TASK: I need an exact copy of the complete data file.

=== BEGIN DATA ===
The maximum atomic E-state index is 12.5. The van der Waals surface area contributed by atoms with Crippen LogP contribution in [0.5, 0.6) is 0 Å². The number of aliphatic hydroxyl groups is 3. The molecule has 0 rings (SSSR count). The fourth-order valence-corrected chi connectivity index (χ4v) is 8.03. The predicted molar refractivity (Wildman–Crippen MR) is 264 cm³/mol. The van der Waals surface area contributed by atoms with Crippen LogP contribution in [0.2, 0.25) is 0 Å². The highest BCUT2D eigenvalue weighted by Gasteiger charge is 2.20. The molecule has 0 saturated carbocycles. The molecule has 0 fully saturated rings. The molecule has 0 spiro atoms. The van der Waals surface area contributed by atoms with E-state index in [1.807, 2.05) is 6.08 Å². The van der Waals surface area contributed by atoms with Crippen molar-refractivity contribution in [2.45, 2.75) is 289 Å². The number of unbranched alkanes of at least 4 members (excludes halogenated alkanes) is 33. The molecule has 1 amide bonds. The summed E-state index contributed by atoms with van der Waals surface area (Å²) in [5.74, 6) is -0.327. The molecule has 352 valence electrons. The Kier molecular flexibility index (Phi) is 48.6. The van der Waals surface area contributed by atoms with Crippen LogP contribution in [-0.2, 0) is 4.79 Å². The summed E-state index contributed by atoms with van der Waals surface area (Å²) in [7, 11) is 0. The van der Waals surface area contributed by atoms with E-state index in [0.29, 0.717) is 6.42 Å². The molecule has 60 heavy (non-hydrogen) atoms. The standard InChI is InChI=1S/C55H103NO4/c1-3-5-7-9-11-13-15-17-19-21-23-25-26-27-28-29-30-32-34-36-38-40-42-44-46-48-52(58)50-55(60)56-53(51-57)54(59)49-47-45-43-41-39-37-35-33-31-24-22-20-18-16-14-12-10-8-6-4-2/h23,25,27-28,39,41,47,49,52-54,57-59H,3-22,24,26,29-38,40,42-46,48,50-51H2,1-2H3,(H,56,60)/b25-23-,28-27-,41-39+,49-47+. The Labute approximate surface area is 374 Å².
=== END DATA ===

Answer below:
The maximum atomic E-state index is 12.5. The van der Waals surface area contributed by atoms with Crippen LogP contribution in [0.5, 0.6) is 0 Å². The number of aliphatic hydroxyl groups is 3. The molecule has 0 rings (SSSR count). The fourth-order valence-corrected chi connectivity index (χ4v) is 8.03. The predicted molar refractivity (Wildman–Crippen MR) is 264 cm³/mol. The van der Waals surface area contributed by atoms with Crippen LogP contribution in [0.2, 0.25) is 0 Å². The highest BCUT2D eigenvalue weighted by Gasteiger charge is 2.20. The molecule has 0 saturated carbocycles. The molecule has 0 fully saturated rings. The molecule has 0 spiro atoms. The van der Waals surface area contributed by atoms with E-state index in [1.807, 2.05) is 6.08 Å². The van der Waals surface area contributed by atoms with Crippen molar-refractivity contribution in [2.45, 2.75) is 289 Å². The number of unbranched alkanes of at least 4 members (excludes halogenated alkanes) is 33. The molecule has 1 amide bonds. The summed E-state index contributed by atoms with van der Waals surface area (Å²) in [5.74, 6) is -0.327. The molecule has 352 valence electrons. The Kier molecular flexibility index (Phi) is 48.6. The van der Waals surface area contributed by atoms with Crippen LogP contribution in [-0.2, 0) is 4.79 Å². The summed E-state index contributed by atoms with van der Waals surface area (Å²) in [7, 11) is 0. The van der Waals surface area contributed by atoms with E-state index in [0.29, 0.717) is 6.42 Å². The molecule has 60 heavy (non-hydrogen) atoms. The standard InChI is InChI=1S/C55H103NO4/c1-3-5-7-9-11-13-15-17-19-21-23-25-26-27-28-29-30-32-34-36-38-40-42-44-46-48-52(58)50-55(60)56-53(51-57)54(59)49-47-45-43-41-39-37-35-33-31-24-22-20-18-16-14-12-10-8-6-4-2/h23,25,27-28,39,41,47,49,52-54,57-59H,3-22,24,26,29-38,40,42-46,48,50-51H2,1-2H3,(H,56,60)/b25-23-,28-27-,41-39+,49-47+. The Labute approximate surface area is 374 Å².